Your Toddler Not Listening? Try These 12 Tips

Your toddler not listening? Here are 12 tested and effective tips for your stubborn little ones.

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If you’re reading this, you’re probably at the last straw of your patience.

You probably tried nagging, yelling, bribing, threatening, but nothing seems to work. If anything, your kid is becoming more defiant. You probably googled at night, in despair, “toddler not listening tips”

toddler not listening

It’s probably extra hard to control your temper, especially if you’re in some sort of quarantine or lockdown.

I’ve been there and trust me when I say, I googled a lot of articles about it. What ultimately worked for me was reading the book “How To Talk to Kids So Will Listen”.

I want to share the tips I’ve learned from that book and from other articles I’ve read, offline and online. I hope my tips will help in making your little ones listen, without you having to yell or resort to bribes.

Now remember, all kids are different. Some of these tips might work on older or younger kids and some might not even work at all. I just want to share what worked for me. Hopefully, with consistency and practice, it would also work for you.

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Toddler Not Listening? Try These 12 Tips

Check if their attention is on you

See to it that they’re looking at you. What I do with my kid is I get down on her level, make sure she’s looking at me and I make her repeat what I said. I also touch her shoulder and wait for her to look at me. 

If your kid can’t talk in straight sentences yet, just make sure they hear you first. Get down to their level and look at them in the eye when you tell them something.

Set expectations

This has surprisingly worked well for us, so far. Setting up simple and reasonable expectations actually benefits us both. I get to have my kid listen to me and she gets enough autonomy to do what she wants within reason.

Say for example, before going on a playground, I lay out my expectations, a.k.a. rules – when I say it’s time to go home, it’s time to go home, no climbing anywhere without asking me first and to sit up when sliding down the slide, not lie down on your chest. Lord, she did that one time. I maybe turned away for like 5 seconds, saw her and had a slight heart attack but I digress.

I then ask her gently to repeat what I’ve said and that has been working out for us, so far.

Keep it short

As much as possible, I try to shorten “instructions and requests” for my daughter so it would be easier for her to understand what I want her to do. Keep sentences short and simple.

I do sometimes, rattle off without realizing it but I try to snap out of it and just focus on one instruction at a time. For example, if I want my daughter to learn how to clean up her own mess, I tell her to do one specific thing first. After she finishes that, then I tell her to do the next thing.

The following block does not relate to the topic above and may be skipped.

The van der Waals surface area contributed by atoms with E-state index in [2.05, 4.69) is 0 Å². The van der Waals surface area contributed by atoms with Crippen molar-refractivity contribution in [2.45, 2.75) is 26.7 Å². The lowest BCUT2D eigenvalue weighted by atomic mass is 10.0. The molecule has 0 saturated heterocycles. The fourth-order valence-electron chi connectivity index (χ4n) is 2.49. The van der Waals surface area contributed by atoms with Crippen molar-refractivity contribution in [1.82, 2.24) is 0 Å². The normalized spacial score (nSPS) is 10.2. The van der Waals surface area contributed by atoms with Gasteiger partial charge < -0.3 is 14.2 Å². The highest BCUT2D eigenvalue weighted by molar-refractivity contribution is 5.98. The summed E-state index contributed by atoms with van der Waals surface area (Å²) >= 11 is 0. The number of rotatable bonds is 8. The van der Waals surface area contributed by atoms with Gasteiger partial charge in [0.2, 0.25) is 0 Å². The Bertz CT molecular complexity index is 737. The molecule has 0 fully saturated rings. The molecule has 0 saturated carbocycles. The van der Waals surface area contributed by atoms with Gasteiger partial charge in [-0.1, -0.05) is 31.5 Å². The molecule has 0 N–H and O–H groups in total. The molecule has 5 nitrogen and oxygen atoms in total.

Be playful 

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This was a tip I got from “How to Talk So Kids Will Listen” and it hasn’t failed me yet. My kid goes to childcare and would wake up early in the morning to eat breakfast and take a bath afterward. Most of the time, it would only take us 30 minutes to get ready because there’s less convincing and nagging involved.

Making her go to the bathroom I would say is the most challenging part of the morning but most of the time, it’s just a breeze.

What I always do is invite her to go to the bathroom in a fun and playful way. I’ll sing a song, make it a contest, have some of her toys ready for her, tell her a story. I just try to make everything fun for her. 

Of course, I again set the expectation that we will just be doing a quick bath because we need to hurry for school. That has worked for us all the time so far.

Sometimes it’s hard to be fun and playful, especially when I’m tired and weary in the morning and I have to rush and go to the office.

For those times, I try to stay in the present and listen to what she’s saying at the moment. Then I ask her a lot of follow-up questions, then I relate that to bathing, motion for her to go to the bathroom and next thing you know, I’m giving her a bath! 

We sometimes just need to let our kid lead the way, instead of us parents, always initiating a fun and playful morning. 

Give them options

I don’t know why but my kid absolutely hates changing out of her pajamas and diapers every morning. I thought I tried it all – threatened her, scared her that insects might crawl inside her smelly pajamas, bribed her, but nothing seemed to work.